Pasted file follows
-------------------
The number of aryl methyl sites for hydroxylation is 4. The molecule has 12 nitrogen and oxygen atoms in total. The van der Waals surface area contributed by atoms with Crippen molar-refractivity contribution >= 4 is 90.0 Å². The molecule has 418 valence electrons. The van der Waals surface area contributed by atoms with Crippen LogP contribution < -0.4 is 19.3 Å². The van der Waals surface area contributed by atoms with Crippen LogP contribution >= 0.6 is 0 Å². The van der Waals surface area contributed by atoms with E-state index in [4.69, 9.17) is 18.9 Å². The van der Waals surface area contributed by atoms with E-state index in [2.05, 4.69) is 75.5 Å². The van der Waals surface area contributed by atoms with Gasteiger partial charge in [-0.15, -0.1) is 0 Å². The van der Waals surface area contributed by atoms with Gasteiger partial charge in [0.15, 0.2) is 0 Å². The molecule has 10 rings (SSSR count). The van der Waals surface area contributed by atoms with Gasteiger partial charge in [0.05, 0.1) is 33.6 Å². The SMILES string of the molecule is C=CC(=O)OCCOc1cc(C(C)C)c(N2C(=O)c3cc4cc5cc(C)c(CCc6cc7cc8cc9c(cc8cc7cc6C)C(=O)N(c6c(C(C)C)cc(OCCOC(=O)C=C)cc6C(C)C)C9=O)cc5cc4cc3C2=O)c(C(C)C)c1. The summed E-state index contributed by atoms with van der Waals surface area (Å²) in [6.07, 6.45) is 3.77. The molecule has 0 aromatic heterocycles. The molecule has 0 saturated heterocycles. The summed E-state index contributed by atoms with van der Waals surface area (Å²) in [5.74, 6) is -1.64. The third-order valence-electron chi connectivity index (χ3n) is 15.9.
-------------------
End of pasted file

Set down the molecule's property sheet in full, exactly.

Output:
The number of aryl methyl sites for hydroxylation is 4. The molecule has 12 nitrogen and oxygen atoms in total. The van der Waals surface area contributed by atoms with Crippen molar-refractivity contribution >= 4 is 90.0 Å². The molecule has 418 valence electrons. The van der Waals surface area contributed by atoms with Crippen LogP contribution < -0.4 is 19.3 Å². The van der Waals surface area contributed by atoms with Crippen LogP contribution >= 0.6 is 0 Å². The van der Waals surface area contributed by atoms with E-state index in [4.69, 9.17) is 18.9 Å². The van der Waals surface area contributed by atoms with E-state index in [2.05, 4.69) is 75.5 Å². The van der Waals surface area contributed by atoms with Gasteiger partial charge in [-0.15, -0.1) is 0 Å². The van der Waals surface area contributed by atoms with Gasteiger partial charge in [0.15, 0.2) is 0 Å². The molecule has 10 rings (SSSR count). The van der Waals surface area contributed by atoms with Gasteiger partial charge in [0.05, 0.1) is 33.6 Å². The SMILES string of the molecule is C=CC(=O)OCCOc1cc(C(C)C)c(N2C(=O)c3cc4cc5cc(C)c(CCc6cc7cc8cc9c(cc8cc7cc6C)C(=O)N(c6c(C(C)C)cc(OCCOC(=O)C=C)cc6C(C)C)C9=O)cc5cc4cc3C2=O)c(C(C)C)c1. The summed E-state index contributed by atoms with van der Waals surface area (Å²) in [6.07, 6.45) is 3.77. The molecule has 0 aromatic heterocycles. The molecule has 0 saturated heterocycles. The summed E-state index contributed by atoms with van der Waals surface area (Å²) in [5.74, 6) is -1.64. The third-order valence-electron chi connectivity index (χ3n) is 15.9.